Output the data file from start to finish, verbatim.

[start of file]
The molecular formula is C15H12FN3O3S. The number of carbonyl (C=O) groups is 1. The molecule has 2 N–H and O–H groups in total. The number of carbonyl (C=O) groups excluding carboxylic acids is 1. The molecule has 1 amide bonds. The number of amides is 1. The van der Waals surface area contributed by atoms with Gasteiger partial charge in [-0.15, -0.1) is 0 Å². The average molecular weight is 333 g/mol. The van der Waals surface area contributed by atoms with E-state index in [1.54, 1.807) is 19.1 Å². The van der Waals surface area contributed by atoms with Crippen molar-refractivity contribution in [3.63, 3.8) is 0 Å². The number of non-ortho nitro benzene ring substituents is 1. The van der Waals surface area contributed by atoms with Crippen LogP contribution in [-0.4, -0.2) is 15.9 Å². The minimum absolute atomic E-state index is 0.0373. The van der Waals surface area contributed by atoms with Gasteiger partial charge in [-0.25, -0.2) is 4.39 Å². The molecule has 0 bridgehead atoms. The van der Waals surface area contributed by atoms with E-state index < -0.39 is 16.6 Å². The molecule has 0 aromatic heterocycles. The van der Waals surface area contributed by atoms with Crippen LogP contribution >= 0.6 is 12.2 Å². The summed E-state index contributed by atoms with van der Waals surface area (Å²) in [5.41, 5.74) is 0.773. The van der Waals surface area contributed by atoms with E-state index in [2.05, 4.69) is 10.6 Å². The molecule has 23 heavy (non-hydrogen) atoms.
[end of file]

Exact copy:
The molecular formula is C15H12FN3O3S. The number of carbonyl (C=O) groups is 1. The molecule has 2 N–H and O–H groups in total. The number of carbonyl (C=O) groups excluding carboxylic acids is 1. The molecule has 1 amide bonds. The number of amides is 1. The van der Waals surface area contributed by atoms with Gasteiger partial charge in [-0.15, -0.1) is 0 Å². The average molecular weight is 333 g/mol. The van der Waals surface area contributed by atoms with E-state index in [1.54, 1.807) is 19.1 Å². The van der Waals surface area contributed by atoms with Crippen molar-refractivity contribution in [3.63, 3.8) is 0 Å². The number of non-ortho nitro benzene ring substituents is 1. The van der Waals surface area contributed by atoms with Crippen LogP contribution in [-0.4, -0.2) is 15.9 Å². The minimum absolute atomic E-state index is 0.0373. The van der Waals surface area contributed by atoms with Gasteiger partial charge in [-0.25, -0.2) is 4.39 Å². The molecule has 0 bridgehead atoms. The van der Waals surface area contributed by atoms with E-state index < -0.39 is 16.6 Å². The molecule has 0 aromatic heterocycles. The van der Waals surface area contributed by atoms with Crippen LogP contribution >= 0.6 is 12.2 Å². The summed E-state index contributed by atoms with van der Waals surface area (Å²) in [5.41, 5.74) is 0.773. The van der Waals surface area contributed by atoms with E-state index in [2.05, 4.69) is 10.6 Å². The molecule has 23 heavy (non-hydrogen) atoms.